First, I am assuming that we are all committed to the church. We are not only Christian people; we are also church people. We are not only committed to Christ, we are also committed to the body of Christ. At least I hope so. I trust that none of my readers is that grotesque anomaly, an unchurched Christian. The New Testament knows nothing of such a person. For the church lies at the very centre of the eternal purpose of God. It is not a divine afterthought. It is not an accident of history. On the contrary, the church is God’s new community. For his purpose, conceived in a past eternity, being worked out in history, and to be perfected in a future eternity, is not just to save isolated individuals and so perpetuate our loneliness, but rather to build his church, that is, to call out of the world a people for his own glory. … So then, the reason we are committed to the church is that God is so committed.
And later, based on Acts 2:47:
The Lord did two things together. He ‘added to their number… those who were being saved.’ He didn’t add them to the church without saving them, and he didn’t save them without adding them to the church. Salvation and church membership went together; they still do.

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Tuesday, November 09, 2010

colson on church

From Kevin DeYoung's Why We Love the Church ...

When asked where he goes to church, Chuck Colson replied: "I've always resented the phrase 'Where do you go to church?' I don't go to a church. I'm a member of a church. You don't ask where somebody 'goes' to a country club. I'm not talking about where you're going. I'm talking about where you plant your flag and say, 'This is where I'm a Christian.'"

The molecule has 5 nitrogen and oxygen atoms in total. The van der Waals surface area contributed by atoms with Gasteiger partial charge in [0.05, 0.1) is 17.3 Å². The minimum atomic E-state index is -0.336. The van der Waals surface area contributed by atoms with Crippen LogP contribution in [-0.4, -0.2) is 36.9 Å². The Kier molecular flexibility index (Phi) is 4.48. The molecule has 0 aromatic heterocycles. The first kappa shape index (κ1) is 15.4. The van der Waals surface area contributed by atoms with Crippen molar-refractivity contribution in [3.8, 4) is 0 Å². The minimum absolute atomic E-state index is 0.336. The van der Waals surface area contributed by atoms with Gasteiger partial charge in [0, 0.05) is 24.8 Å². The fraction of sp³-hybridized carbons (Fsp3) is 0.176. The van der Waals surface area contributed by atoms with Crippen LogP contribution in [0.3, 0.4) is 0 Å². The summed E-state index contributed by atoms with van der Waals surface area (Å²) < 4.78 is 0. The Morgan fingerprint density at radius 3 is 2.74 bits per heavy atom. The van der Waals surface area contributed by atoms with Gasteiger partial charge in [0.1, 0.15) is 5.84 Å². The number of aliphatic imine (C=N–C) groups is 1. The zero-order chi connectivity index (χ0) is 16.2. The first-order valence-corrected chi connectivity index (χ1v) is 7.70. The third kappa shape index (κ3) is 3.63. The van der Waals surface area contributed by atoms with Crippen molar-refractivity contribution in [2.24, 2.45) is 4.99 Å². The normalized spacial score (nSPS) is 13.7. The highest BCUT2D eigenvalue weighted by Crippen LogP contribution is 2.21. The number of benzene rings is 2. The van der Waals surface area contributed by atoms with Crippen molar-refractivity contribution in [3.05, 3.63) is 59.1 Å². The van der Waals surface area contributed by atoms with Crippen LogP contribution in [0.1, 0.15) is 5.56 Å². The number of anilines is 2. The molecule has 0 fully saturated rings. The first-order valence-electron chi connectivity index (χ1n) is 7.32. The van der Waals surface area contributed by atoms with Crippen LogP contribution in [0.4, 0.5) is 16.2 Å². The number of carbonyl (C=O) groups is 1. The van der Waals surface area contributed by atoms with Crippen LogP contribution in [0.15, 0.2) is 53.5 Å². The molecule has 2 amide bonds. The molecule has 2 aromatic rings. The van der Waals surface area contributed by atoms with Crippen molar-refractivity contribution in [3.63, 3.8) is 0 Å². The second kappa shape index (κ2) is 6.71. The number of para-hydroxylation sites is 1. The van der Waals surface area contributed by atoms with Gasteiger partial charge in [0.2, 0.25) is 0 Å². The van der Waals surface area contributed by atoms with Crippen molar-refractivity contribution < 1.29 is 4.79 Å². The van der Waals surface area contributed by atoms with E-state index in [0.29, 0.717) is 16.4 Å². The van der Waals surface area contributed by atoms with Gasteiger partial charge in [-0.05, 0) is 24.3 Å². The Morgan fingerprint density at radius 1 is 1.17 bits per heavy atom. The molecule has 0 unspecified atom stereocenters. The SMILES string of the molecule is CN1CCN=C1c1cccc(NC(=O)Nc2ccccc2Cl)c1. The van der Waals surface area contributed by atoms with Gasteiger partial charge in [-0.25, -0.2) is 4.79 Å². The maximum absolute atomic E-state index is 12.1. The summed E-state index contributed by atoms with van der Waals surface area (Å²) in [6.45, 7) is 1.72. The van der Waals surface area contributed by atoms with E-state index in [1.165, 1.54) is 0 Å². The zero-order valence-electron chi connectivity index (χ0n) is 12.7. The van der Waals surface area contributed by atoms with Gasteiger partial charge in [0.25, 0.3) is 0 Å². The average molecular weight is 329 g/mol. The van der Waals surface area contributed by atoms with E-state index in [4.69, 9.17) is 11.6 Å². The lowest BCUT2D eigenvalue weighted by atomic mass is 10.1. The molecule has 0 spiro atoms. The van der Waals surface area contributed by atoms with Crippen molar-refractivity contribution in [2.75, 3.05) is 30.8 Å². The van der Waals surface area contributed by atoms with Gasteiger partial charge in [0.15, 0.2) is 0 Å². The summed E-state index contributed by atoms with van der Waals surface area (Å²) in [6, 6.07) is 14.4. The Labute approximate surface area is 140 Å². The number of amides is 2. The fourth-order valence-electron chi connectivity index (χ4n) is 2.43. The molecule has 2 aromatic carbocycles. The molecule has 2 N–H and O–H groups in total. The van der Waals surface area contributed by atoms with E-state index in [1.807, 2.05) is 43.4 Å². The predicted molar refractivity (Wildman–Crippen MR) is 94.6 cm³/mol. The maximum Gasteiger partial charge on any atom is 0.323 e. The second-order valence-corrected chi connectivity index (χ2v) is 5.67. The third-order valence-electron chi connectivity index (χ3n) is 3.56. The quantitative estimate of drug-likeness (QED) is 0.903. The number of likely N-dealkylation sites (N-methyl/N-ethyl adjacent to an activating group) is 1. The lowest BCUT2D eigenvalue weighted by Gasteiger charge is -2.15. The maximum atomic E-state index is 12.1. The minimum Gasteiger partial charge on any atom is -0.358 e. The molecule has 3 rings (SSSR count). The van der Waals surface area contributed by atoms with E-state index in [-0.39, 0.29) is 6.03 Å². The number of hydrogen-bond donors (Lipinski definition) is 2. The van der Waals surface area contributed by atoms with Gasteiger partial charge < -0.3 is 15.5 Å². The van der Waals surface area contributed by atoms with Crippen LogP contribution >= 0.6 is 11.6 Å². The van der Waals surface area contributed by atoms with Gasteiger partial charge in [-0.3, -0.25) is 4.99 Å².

Colson also expounds on what he tell inmates to look of in churches. "Number one is a church that believes in and preaches the Bible. Calvin said that the number one task of the church is to preach the gospel. Second, it should be a place where disciples are made. Is this a place where I'm going to be discipled and grow as a Christian? The classic marks of the church, at least to the Reformers, were preaching the gospel, administering the sacraments, and number three: discipline. Discipline both in terms of holding people accountable and teaching."

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a battle reminder

"For another thing, let me warn all careless members of Churches to beware lest they trifle their souls into hell. You live on year after year as if there was no battle to be fought with sin, the world, and the devil; you pass through life a smiling, laughing, gentleman-like or ladylike person, and behave as if there was no devil, no heaven, and no hell. Oh, careless Churchman, or careless Dissenter, careless Episcopalian, careless Presbyterian, careless Independent, careless Baptist, awake and see eternal realities in their true light! Awake, and put on the armour of God! Awake, and fight hard for life! Tremble: tremble, and repent." ~ J.C. Ryle, Holiness

Monday, November 08, 2010

what do you think about this pastor

“I ask you what you think of the faithful minister of Christ, who honestly exposes sin and pricks your conscience. Mind how you answer that question. Too many, nowadays, like only those ministers who prophesy smooth things and let their sins alone, who flatter their pride and amuse their intellectual taste, but who never sound an alarm, and never tell them of a wrath to come.” ~ J.C. Ryle, Holiness